Would You Use Skin Products Containing Venom or Snail Slime?

April 11, 2024

In a group chat yesterday, one of the women posted a picture of her lips after using a lipstick containing chillies and was very happy at her lips pumping up.  Which got me wondering: when we look for cosmetic effects on our skin, do we even stop to consider how these are being promoted at a cellular level?

The chilli ingredient works by causing inflammation of the lip cells thus resulting in the plumping effect she was so pleased about.  I’m sure we have all experienced this ourselves if we like eating chillies! These effects are, however, temporary and will normally dissipate within 30 minutes to a couple of hours. Imagine sitting there having a first date who then notices that your lips have now reduced in size – girls, repeatedly rushing to the ladies every half an hour is going make the person think you have a weak bladder or busy texting your mates; is this really an impression you want to create?

And if things progress, you’re going to make sure you wake up first every morning to reapply that lippy!

We then moved the topic on to discuss face creams that contain such actives as snake venom; the lady in question happily admitted she had many of these as well as creams containing snail slime, but it was OK because they were synthetic.

Now I’ve not delved deeply into the science of how these personal care products are synthesised, but I am assuming that it would take companies many hours and financial expense to determine which actives could “safely” be synthesized and which needed to be removed because of their potential long terms adverse effects on the body.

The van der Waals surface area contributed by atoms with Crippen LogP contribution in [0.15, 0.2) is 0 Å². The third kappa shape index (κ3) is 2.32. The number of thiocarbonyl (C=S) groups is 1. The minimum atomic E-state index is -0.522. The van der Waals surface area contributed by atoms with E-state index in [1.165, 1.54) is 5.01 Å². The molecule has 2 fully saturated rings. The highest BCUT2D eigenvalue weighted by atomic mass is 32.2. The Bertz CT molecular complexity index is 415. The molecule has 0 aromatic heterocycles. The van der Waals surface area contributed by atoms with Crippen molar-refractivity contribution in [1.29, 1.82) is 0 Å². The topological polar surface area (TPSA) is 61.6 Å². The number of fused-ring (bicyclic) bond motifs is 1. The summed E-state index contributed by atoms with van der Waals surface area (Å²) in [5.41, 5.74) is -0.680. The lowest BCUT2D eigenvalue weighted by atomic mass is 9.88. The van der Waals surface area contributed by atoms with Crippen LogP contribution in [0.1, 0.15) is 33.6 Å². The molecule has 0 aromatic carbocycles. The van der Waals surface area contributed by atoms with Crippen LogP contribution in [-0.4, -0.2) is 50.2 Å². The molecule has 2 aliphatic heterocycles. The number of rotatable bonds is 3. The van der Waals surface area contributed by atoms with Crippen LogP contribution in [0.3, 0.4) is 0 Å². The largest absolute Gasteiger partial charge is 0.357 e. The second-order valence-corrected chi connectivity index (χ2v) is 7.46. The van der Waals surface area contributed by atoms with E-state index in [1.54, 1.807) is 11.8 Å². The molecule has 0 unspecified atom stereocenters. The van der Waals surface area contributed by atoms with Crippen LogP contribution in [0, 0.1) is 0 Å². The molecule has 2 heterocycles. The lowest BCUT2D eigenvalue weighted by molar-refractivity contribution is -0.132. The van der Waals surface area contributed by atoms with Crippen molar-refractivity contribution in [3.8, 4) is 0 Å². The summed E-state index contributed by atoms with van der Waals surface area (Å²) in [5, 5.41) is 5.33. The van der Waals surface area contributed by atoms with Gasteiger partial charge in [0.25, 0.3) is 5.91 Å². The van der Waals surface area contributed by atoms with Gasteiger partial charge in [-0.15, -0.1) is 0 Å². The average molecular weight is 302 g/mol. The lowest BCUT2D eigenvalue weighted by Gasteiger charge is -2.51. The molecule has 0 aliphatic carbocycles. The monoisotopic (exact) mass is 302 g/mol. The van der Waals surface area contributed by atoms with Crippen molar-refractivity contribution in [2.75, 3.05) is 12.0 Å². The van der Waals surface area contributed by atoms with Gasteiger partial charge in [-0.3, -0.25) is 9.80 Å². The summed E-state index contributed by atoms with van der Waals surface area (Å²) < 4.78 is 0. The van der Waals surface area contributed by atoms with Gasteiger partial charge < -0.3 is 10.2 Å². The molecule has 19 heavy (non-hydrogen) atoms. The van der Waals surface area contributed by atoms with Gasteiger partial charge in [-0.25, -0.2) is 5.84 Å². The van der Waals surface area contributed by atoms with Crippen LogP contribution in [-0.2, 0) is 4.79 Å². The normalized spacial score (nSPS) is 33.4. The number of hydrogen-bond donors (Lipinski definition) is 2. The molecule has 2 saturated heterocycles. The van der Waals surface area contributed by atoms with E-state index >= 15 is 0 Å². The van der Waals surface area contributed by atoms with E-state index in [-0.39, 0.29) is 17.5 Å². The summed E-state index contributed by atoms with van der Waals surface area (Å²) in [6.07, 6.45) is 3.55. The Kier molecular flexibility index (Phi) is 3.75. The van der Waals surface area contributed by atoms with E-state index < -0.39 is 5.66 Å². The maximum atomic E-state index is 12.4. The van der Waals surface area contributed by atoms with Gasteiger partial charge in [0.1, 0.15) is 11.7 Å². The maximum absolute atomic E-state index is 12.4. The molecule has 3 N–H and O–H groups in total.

Snake venom comes in 2 main forms: neurotoxins used by cobras, mambas, kraits etc and those from the viper and rattlesnake family affect the cardiovascular systems. As we all know, their effects can be lethal especially to young humans and elderly and some with certain health issues.

Yes the skin is a really effective barrier (you need specialist chemicals to penetrate the layers and get into the bloodstream) but watch out if you have any cuts or other skin issues such as acne. But do be aware that the personal care market is not as well regulated as the medical one and therefore it’s not hard for products to be launched without the adequate safety testing, including long term usage.

I’ve never seen any of the international brands advertise products with these toxins which does make me wonder  if they have any products with them in and if these synthetic venoms are so good for the skin, then why not …?

Would you consider using snake venom creams on your face to  temporarily reduce skin wrinkles?

 

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